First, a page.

Fortunately, Spring provides a couple of options for achieving this. We'll discuss these in the following sections.

3.2. Initializing the TestContextManager Manually

The first option is quite simple, as Spring allows us to initialize TestContextManager manually:

@RunWith(Parameterized.class)
@WebAppConfiguration
@ContextConfiguration(classes = WebConfig.class)
public class RoleControllerParameterizedIntegrationTest {

    @Autowired
    private WebApplicationContext wac;

    private MockMvc mockMvc;

    private TestContextManager testContextManager;

    @Before
    public void setup() throws Exception {
        this.testContextManager = new TestContextManager(getClass());
        this.testContextManager.prepareTestInstance(this);

        this.mockMvc = MockMvcBuilders.webAppContextSetup(this.wac).build();
    }

    //...
}

Notably, in this example, we used the Parameterized runner instead of the SpringJUnit4ClassRunner. Next, we initialized the TestContextManager in the setup() method.

Now, we can implement our parameterized JUnit test:

@Test
public void givenEmployeeNameWhenInvokeRoleThenReturnRole() throws Exception {
    this.mockMvc.perform(MockMvcRequestBuilders
      .get("/role/" + name))
      .andDo(print())
      .andExpect(MockMvcResultMatchers.status().isOk())
      .andExpect(MockMvcResultMatchers.content().contentType(CONTENT_TYPE))
      .andExpect(MockMvcResultMatchers.content().string(role));
}

JUnit will execute this test case twice — once for each set of inputs we defined using the @Parameters annotation.

3.3. SpringClassRule and SpringMethodRule

Generally, it is not recommended to initialize the TestContextManager manually. Instead, Spring recommends using SpringClassRule and SpringMethodRule.

SpringClassRule implements JUnit's TestRule — an alternate way to write test cases. TestRule can be used to replace the setup and cleanup operations that were previously done with @Before, @BeforeClass, @After, and @AfterClass methods.

SpringClassRule embeds class-level functionality of TestContextManager in a JUnit test class. It initializes the TestContextManager and invokes the setup and cleanup of the Spring TestContext. Therefore, it provides dependency injection and access to the ApplicationContext.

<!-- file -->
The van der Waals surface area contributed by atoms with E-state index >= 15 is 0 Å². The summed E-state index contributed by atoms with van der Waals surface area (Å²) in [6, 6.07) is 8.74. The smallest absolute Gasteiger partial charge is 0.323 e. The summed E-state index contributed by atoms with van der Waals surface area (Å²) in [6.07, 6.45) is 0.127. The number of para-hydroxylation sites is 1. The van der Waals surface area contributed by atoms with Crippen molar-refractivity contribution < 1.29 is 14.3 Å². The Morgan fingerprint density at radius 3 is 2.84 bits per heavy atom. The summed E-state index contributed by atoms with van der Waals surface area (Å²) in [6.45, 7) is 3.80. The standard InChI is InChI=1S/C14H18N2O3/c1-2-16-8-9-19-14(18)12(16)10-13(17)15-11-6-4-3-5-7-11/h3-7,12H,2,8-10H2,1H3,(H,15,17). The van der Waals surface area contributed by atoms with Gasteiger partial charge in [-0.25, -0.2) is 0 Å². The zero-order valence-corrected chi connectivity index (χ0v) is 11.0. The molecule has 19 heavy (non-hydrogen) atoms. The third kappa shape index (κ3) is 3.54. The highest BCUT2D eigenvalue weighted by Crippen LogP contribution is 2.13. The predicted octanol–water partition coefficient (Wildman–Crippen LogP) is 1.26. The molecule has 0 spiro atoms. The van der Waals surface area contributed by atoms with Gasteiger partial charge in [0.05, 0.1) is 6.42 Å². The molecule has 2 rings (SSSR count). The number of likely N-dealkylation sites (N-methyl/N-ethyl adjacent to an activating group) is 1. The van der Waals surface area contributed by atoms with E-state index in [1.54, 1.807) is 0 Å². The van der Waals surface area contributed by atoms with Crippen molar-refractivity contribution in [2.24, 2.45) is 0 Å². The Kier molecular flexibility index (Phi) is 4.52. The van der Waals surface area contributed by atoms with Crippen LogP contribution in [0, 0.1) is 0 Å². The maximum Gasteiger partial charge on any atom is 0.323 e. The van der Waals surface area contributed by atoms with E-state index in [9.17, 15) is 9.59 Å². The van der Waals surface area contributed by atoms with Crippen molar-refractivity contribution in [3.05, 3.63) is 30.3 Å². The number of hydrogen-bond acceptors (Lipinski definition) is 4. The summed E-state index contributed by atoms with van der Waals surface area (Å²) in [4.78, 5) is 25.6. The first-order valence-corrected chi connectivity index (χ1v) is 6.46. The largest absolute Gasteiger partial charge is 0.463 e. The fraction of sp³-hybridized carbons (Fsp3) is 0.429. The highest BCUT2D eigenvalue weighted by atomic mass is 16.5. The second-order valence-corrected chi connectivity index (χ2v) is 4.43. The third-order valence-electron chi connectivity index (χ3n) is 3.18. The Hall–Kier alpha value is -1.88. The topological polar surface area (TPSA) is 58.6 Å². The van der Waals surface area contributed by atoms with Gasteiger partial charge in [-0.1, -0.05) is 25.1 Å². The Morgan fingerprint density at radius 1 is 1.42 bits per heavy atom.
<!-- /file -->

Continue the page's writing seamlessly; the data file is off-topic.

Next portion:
In addition to SpringClassRule, we must also use SpringMethodRule. which provides the instance-level and method-level functionality for TestContextManager.

SpringMethodRule is responsible for the preparation of the test methods. It also checks for test cases that are marked for skipping and prevents them from running.

Let's see how to use this approach in our test class:

@RunWith(Parameterized.class)
@WebAppConfiguration
@ContextConfiguration(classes = WebConfig.class)
public class RoleControllerParameterizedClassRuleIntegrationTest {
    @ClassRule
    public static final SpringClassRule scr = new SpringClassRule();

    @Rule
    public final SpringMethodRule smr = new SpringMethodRule();

    @Before
    public void setup() throws Exception {
        this.mockMvc = MockMvcBuilders.webAppContextSetup(this.wac).build();
    }

    //...
}

4. Conclusion

In this article, we discussed two ways to implement Spring integration tests using the Parameterized test runner instead of SpringJUnit4ClassRunner. We saw how to initialize TestContextManager manually, and we saw an example using SpringClassRule with SpringMethodRule, the approach recommended by Spring.

Although we only discussed the Parameterized runner in this article, we can actually use either of these approaches with any JUnit runner to write Spring integration tests.

As usual, all the example code is available over on GitHub.

Spring bottom

I just announced the new Learn Spring course, focused on the fundamentals of Spring 5 and Spring Boot 2:

>> CHECK OUT THE COURSE
Comments are closed on this article!